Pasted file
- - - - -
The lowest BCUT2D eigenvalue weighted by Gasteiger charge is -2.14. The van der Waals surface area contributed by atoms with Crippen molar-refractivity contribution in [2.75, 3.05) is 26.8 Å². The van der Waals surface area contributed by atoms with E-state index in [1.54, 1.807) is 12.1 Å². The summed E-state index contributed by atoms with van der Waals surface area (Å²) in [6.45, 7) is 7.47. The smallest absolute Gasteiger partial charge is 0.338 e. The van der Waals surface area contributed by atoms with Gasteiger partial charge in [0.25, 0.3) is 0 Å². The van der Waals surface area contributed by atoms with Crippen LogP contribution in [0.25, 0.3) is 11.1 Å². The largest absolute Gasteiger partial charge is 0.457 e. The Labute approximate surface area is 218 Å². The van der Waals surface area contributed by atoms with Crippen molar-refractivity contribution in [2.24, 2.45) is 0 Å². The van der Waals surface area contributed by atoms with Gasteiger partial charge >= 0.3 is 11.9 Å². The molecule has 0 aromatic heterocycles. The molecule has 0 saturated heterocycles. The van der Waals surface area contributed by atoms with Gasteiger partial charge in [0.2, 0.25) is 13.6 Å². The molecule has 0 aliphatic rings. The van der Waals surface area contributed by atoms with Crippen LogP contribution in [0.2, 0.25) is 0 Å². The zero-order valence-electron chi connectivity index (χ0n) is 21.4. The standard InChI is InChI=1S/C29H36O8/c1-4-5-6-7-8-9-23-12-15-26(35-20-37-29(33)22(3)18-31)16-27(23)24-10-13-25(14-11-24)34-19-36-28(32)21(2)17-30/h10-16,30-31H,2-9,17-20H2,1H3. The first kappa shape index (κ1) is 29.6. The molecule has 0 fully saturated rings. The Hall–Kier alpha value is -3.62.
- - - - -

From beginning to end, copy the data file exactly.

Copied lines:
The lowest BCUT2D eigenvalue weighted by Gasteiger charge is -2.14. The van der Waals surface area contributed by atoms with Crippen molar-refractivity contribution in [2.75, 3.05) is 26.8 Å². The van der Waals surface area contributed by atoms with E-state index in [1.54, 1.807) is 12.1 Å². The summed E-state index contributed by atoms with van der Waals surface area (Å²) in [6.45, 7) is 7.47. The smallest absolute Gasteiger partial charge is 0.338 e. The van der Waals surface area contributed by atoms with Gasteiger partial charge in [0.25, 0.3) is 0 Å². The van der Waals surface area contributed by atoms with Crippen LogP contribution in [0.25, 0.3) is 11.1 Å². The largest absolute Gasteiger partial charge is 0.457 e. The Labute approximate surface area is 218 Å². The van der Waals surface area contributed by atoms with Crippen molar-refractivity contribution in [2.24, 2.45) is 0 Å². The van der Waals surface area contributed by atoms with Gasteiger partial charge >= 0.3 is 11.9 Å². The molecule has 0 aromatic heterocycles. The molecule has 0 saturated heterocycles. The van der Waals surface area contributed by atoms with Gasteiger partial charge in [0.2, 0.25) is 13.6 Å². The molecule has 0 aliphatic rings. The van der Waals surface area contributed by atoms with Crippen LogP contribution in [0.2, 0.25) is 0 Å². The zero-order valence-electron chi connectivity index (χ0n) is 21.4. The standard InChI is InChI=1S/C29H36O8/c1-4-5-6-7-8-9-23-12-15-26(35-20-37-29(33)22(3)18-31)16-27(23)24-10-13-25(14-11-24)34-19-36-28(32)21(2)17-30/h10-16,30-31H,2-9,17-20H2,1H3. The first kappa shape index (κ1) is 29.6. The molecule has 0 fully saturated rings. The Hall–Kier alpha value is -3.62.